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When I think of the thorough drilling to which young men are subjected in the English universities, acquiring a minute knowledge of Latin prosody and of Greek particles and accents, so that they can not only turn a passage of Homer into English prose or verse but readily a passage of Shakespeare into Latin hexameter or elegiacs, — that this and the like of this is to be liberally educated, — I am reminded how different was the education of the actual Homer and Shakespeare. The worthies of the world and liberally educated have always in this sense got along with little Latin and less Greek.
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If I were to choose a time for a friend to make a passing visit to this world for the first time, in the full possession of all his faculties, perchance it would be at a moment when the sun was setting with splendor in the west, his light reflected far and wide through the clarified air after a rain, and a brilliant rainbow, as now, o’erarching the eastern sky. Would he be likely to think this a vulgar place to live, where one would weary of existence and be compelled to devote his life to frivolity and dissipation? If a man travelling from world to world were to pass through this world at such a moment, would he not be tempted to take up his abode here?
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Wednesday, August 11.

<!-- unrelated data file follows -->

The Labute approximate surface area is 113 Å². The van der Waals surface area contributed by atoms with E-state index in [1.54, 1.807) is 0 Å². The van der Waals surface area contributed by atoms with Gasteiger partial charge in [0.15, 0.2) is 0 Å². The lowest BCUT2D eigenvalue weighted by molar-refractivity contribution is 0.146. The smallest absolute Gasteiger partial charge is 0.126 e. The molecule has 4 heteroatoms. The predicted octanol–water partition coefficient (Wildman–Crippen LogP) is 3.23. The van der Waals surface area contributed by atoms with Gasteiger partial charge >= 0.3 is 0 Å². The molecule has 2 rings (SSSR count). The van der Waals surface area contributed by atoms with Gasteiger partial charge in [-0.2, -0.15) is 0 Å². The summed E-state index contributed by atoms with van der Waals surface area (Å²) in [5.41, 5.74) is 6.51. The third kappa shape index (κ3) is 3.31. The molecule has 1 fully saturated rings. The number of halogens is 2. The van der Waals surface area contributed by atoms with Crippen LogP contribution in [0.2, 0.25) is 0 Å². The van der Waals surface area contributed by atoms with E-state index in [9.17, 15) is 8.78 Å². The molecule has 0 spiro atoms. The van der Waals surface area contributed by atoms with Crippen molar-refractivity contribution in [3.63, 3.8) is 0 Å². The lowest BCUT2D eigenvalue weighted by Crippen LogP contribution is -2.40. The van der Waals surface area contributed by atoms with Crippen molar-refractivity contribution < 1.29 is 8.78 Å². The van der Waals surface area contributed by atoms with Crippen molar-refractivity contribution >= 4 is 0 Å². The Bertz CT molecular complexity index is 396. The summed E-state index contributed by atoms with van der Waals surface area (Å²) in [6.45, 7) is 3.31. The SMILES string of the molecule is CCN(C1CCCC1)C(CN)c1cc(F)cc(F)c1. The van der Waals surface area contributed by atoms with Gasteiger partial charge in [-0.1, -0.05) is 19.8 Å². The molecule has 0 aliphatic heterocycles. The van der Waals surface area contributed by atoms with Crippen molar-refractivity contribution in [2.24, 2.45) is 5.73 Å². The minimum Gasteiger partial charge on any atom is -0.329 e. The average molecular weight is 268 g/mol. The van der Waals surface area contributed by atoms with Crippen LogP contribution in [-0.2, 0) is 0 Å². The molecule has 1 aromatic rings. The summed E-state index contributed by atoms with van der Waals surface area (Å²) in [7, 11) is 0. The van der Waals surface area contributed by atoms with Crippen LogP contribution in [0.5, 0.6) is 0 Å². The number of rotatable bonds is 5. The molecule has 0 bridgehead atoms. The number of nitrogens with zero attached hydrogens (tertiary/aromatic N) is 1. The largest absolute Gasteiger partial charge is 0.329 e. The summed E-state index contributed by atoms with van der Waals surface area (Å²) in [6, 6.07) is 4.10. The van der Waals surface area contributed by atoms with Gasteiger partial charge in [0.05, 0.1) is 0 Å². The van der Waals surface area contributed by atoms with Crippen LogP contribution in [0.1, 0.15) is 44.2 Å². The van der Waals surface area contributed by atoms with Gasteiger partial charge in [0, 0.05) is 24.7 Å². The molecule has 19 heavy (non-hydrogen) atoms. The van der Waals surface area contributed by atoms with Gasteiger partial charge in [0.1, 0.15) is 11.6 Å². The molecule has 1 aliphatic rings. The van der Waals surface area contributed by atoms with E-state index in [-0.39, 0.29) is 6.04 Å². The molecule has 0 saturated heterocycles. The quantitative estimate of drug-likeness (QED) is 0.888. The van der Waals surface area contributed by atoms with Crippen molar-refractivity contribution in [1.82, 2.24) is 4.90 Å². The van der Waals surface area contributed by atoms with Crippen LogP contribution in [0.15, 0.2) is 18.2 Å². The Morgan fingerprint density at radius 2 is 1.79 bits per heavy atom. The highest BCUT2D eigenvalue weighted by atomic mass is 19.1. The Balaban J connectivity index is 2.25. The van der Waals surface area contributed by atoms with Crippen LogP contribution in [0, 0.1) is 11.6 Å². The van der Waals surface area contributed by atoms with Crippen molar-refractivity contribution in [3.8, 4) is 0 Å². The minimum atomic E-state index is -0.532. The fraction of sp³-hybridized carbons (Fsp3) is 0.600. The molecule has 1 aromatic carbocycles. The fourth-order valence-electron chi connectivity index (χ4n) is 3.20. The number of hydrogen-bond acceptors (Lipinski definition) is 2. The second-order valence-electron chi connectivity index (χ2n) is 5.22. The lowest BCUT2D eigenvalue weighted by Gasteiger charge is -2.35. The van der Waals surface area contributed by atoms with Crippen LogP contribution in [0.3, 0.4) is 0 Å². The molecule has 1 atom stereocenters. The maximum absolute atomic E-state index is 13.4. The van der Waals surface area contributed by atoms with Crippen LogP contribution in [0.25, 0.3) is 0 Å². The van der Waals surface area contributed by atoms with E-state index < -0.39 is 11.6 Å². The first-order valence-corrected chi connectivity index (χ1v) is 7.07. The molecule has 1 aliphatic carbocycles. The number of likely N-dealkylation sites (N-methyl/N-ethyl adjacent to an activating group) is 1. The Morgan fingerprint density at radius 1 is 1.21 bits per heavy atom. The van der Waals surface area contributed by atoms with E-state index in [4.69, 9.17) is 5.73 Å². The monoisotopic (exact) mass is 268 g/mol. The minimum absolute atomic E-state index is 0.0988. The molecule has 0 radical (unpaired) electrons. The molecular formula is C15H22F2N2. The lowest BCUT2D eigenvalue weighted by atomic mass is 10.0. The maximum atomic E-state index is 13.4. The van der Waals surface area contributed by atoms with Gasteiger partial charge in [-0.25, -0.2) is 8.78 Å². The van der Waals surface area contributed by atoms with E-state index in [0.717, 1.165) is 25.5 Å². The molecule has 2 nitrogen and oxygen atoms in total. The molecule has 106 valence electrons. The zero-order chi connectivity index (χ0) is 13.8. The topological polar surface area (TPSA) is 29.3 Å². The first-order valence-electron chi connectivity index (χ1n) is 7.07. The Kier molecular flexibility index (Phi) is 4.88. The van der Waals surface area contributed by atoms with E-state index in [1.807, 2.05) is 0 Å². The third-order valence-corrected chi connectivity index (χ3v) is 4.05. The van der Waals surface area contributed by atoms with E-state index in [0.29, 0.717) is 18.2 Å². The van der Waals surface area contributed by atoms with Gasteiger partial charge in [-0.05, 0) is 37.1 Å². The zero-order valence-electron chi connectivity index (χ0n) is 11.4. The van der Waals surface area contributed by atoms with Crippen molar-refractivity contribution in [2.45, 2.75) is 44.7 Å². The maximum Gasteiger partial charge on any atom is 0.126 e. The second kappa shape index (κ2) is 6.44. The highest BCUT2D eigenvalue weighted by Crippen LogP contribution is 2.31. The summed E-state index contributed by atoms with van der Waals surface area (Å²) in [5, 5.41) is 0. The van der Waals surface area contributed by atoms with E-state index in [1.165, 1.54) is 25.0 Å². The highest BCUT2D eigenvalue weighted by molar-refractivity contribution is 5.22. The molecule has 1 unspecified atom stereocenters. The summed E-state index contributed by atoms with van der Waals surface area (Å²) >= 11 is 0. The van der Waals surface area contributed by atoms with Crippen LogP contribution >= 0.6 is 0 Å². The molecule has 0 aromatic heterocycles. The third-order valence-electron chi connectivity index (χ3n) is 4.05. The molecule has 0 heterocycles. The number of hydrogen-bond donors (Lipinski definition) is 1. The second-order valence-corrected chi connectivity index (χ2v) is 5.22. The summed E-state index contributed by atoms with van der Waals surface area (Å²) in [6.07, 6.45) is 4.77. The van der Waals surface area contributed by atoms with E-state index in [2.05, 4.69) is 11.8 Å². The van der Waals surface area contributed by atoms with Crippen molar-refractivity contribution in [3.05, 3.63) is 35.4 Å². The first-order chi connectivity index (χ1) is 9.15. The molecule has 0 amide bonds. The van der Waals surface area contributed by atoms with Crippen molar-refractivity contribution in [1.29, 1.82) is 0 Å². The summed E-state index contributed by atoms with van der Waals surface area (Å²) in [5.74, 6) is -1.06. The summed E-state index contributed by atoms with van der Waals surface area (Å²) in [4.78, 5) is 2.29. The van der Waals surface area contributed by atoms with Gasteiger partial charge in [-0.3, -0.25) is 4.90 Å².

Alcott here the 9th and 10th. He, the spiritual philosopher, is, and has been for some months, devoted to the study of his own genealogy, — he whom only the genealogy of humanity, the descent of man from God should concern! He has been to his native town of Wolcott, Ct., on this errand, has faithfully perused the records of some fifteen towns, has read the epitaphs in as many churchyards, and wherever he found the name Alcock, excerpted it and all connected with it: for he is delighted to discover that the original name was All-cock and meant something, that some grandfather or great-grandfather bore it, — Philip Alcock, — (though his son wisely enough changed it to Alcott). He who wrote of Human Culture, eh who conducted the Conversations on the Gospels, he who discoursed of Sleep, Health, Worship, Friendship, etc., last winter, now reading the wills and the epitaphs of the Alcocks with the zeal of a professed antiquarian and genealogist! He has discovered that one George Alcock (afterwards Deacon George) came over with Winthrop in 1630 and settled in Roxbury. Has read Eliot’s account of him in the Church records and been caught by a passage in which [his] character is described by Eliot as being of “good savior,” I think it is. But he has by no means made out his descent from him. Only knows that that family owned lands in Woodstock, Connecticut. Nevertheless the similarity of name is enough and he pursues the least trace of it. Has visited a crockery dealer in Boston who trades with Alcocks of Staffordshire (?), England, great potters, who took a prize at the World’s Fair. Has, through him, obtained a cup or so with the name of the maker, Alcock, on it. Has it at his house. Has got the dealer to describe the persons of those Staffordshire Alcocks, and finds them to be of the right type, even to their noses. He knew they must be so. Has visited the tomb of Dr. John Alcock in the Granary Burying Ground, read and copied it. Has visited also the only bearer of the name in Boston, a sail-maker perchance, — though there is no evidence of the slightest connection except through Adam, — and communicated with him. He says I should survey Concord and put down every house exactly as it stands with the name. Admires the manuscript of the old records, — more pleasing than print. Has some design to collect and print epitaphs. Thinks they should be collected and printed verbatim et literatim, every one in every yard, with a perfect index added, so that persons engaged in such pursuits as himself might be absolutely sure when they turned to the name Alcock, for instance, to find it, if it was there, and not have to look over the whole yard. Talks of going to England—says it would be in his way—to visit the Alcocks of Staffordshire. Has gone now to find where lie the three thousand acres granted to the Roxbury family in 16—. “on the Assabett,” and has talked with a lawyer about the possibility of breaking the title, etc., etc.; from time to time pulling out a long note book from his bosom, with epitaphs and the like copied into it. Had copied into it the epitaph of my grandmother-in-law, which he came across in some graveyard (in Charlestown?), thinking “it would interest me”!